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Marketers of violent music, movies, and video games can do more to restrict the promotion of these products to children, according to the seventh in a series of Federal Trade Commission reports on marketing violent entertainment to children.

“The Commission has been reviewing and reporting on the movie, music, and video game industries’ advertising and marketing practices relating to violent entertainment for 10 years now,” noted FTC Chairman Jon Leibowitz in a separate statement accompanying the report. “Despite considerable improvements, the self-regulatory systems are far from perfect.” He also emphasized that “in the future, it will be particularly important to address the challenges presented by emerging technologies – such as mobile gaming – that are quickly changing the ways that children access entertainment.”

The FTC’s report states that the music industry still has not adopted objective marketing standards limiting ad placement for explicit-content music. As a result, the industry still advertises music labeled with a Parental Advisory Label (PAL) on television shows viewed by a substantial number of children. Music retailers routinely sell labeled music to unaccompanied teens.

The report also finds that movie studios intentionally market PG-13 movies to children under 13, and the movie industry does not have explicit standards in place to restrict this practice. The growing practice of releasing unrated DVDs undermines the rating system, and confuses parents.

Both the video game and movie industries can do more to limit ad placement on Web sites that disproportionately attract children and teens, according to the report.

Since the FTC issued its first report on marketing violent entertainment to children in 2000, the agency has called on the entertainment industry to be more vigilant in three areas: restricting the marketing of mature-rated products to children; clearly and prominently disclosing rating information; and restricting children’s access to mature-rated products at retail. This latest report found areas for improvement among music, movie, and video game marketers, but credited the game industry with outpacing the other two industries in all three areas.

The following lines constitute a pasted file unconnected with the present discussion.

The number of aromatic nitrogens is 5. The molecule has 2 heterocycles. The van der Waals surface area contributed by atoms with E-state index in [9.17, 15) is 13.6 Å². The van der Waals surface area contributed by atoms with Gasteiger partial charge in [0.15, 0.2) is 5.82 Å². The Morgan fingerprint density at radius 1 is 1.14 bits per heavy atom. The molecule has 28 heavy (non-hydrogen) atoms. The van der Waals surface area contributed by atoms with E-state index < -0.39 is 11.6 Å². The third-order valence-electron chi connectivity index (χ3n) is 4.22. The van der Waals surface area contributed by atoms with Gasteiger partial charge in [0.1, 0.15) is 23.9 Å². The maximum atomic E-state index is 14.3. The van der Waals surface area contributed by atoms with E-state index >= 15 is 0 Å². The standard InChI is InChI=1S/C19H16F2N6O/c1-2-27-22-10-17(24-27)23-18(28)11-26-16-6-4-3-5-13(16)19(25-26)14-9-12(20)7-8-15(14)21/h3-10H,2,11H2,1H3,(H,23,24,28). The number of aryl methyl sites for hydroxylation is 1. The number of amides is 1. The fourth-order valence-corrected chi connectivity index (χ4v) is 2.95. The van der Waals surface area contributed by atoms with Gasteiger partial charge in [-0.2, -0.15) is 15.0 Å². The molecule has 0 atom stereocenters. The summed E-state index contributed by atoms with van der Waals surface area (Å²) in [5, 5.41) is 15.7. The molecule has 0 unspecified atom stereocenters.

Parents who want to know more about how entertainment for children is rated can visit This site describes the different ratings systems, and provides links to the organizations that sponsor them.

“Marketing Violent Entertainment to Children: A Sixth Follow-up Review of Industry Practices in the Motion Picture, Music Recording & Electronic Game Industries” analyzed information from sources including marketing documents submitted by industry members, an undercover “mystery” shopper survey, consumer surveys conducted in shopping malls and by telephone, “surfs” of industry Web sites, and data acquired from proprietary ad-monitoring services. Findings include:

  • Music: While the music industry’s Parental Advisory Label alerts parents to explicit lyrics in recordings, it does not provide information about the nature of that content. The music industry has declined to implement rules restricting the marketing of explicit-content labeled music to children. The report does not find any indication of specific targeting of children, but does show numerous examples of ads for explicit-content music on television programs popular with teens. Disclosure of the label in advertising is still spotty, including on official artist and company Web sites, where the label usually is not readable. Television ads display the explicit content label only half the time, and even then usually not prominently. Music CD retailers and online download sites, by contrast, do an excellent job of displaying the parental advisory label. Finally, retailers do not effectively prevent children from buying explicit-content music, with seven in 10 underage shoppers able to buy CDs with a Parental Advisory Label.